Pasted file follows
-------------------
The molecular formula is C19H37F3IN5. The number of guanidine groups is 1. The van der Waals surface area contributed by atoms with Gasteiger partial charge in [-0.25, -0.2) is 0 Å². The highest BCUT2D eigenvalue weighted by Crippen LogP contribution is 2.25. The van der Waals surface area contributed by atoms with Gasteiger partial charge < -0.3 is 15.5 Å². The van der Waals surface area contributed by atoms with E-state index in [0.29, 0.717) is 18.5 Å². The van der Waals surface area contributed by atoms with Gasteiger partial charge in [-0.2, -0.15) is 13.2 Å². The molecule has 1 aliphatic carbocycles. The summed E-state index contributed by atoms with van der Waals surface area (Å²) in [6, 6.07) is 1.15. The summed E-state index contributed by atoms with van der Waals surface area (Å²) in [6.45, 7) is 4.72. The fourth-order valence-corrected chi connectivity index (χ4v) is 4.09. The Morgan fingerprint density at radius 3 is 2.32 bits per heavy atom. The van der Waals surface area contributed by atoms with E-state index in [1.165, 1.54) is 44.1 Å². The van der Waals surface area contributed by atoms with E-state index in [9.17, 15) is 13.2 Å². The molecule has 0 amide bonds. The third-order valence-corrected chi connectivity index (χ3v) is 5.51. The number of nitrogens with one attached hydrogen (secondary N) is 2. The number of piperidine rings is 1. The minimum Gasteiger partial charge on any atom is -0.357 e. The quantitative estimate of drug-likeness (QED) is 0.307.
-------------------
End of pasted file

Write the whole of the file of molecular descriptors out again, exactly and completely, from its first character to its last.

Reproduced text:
The molecular formula is C19H37F3IN5. The number of guanidine groups is 1. The van der Waals surface area contributed by atoms with Gasteiger partial charge in [-0.25, -0.2) is 0 Å². The highest BCUT2D eigenvalue weighted by Crippen LogP contribution is 2.25. The van der Waals surface area contributed by atoms with Gasteiger partial charge < -0.3 is 15.5 Å². The van der Waals surface area contributed by atoms with E-state index in [0.29, 0.717) is 18.5 Å². The van der Waals surface area contributed by atoms with Gasteiger partial charge in [-0.2, -0.15) is 13.2 Å². The molecule has 1 aliphatic carbocycles. The summed E-state index contributed by atoms with van der Waals surface area (Å²) in [6, 6.07) is 1.15. The summed E-state index contributed by atoms with van der Waals surface area (Å²) in [6.45, 7) is 4.72. The fourth-order valence-corrected chi connectivity index (χ4v) is 4.09. The Morgan fingerprint density at radius 3 is 2.32 bits per heavy atom. The van der Waals surface area contributed by atoms with E-state index in [1.165, 1.54) is 44.1 Å². The van der Waals surface area contributed by atoms with E-state index in [9.17, 15) is 13.2 Å². The molecule has 0 amide bonds. The third-order valence-corrected chi connectivity index (χ3v) is 5.51. The number of nitrogens with one attached hydrogen (secondary N) is 2. The number of piperidine rings is 1. The minimum Gasteiger partial charge on any atom is -0.357 e. The quantitative estimate of drug-likeness (QED) is 0.307.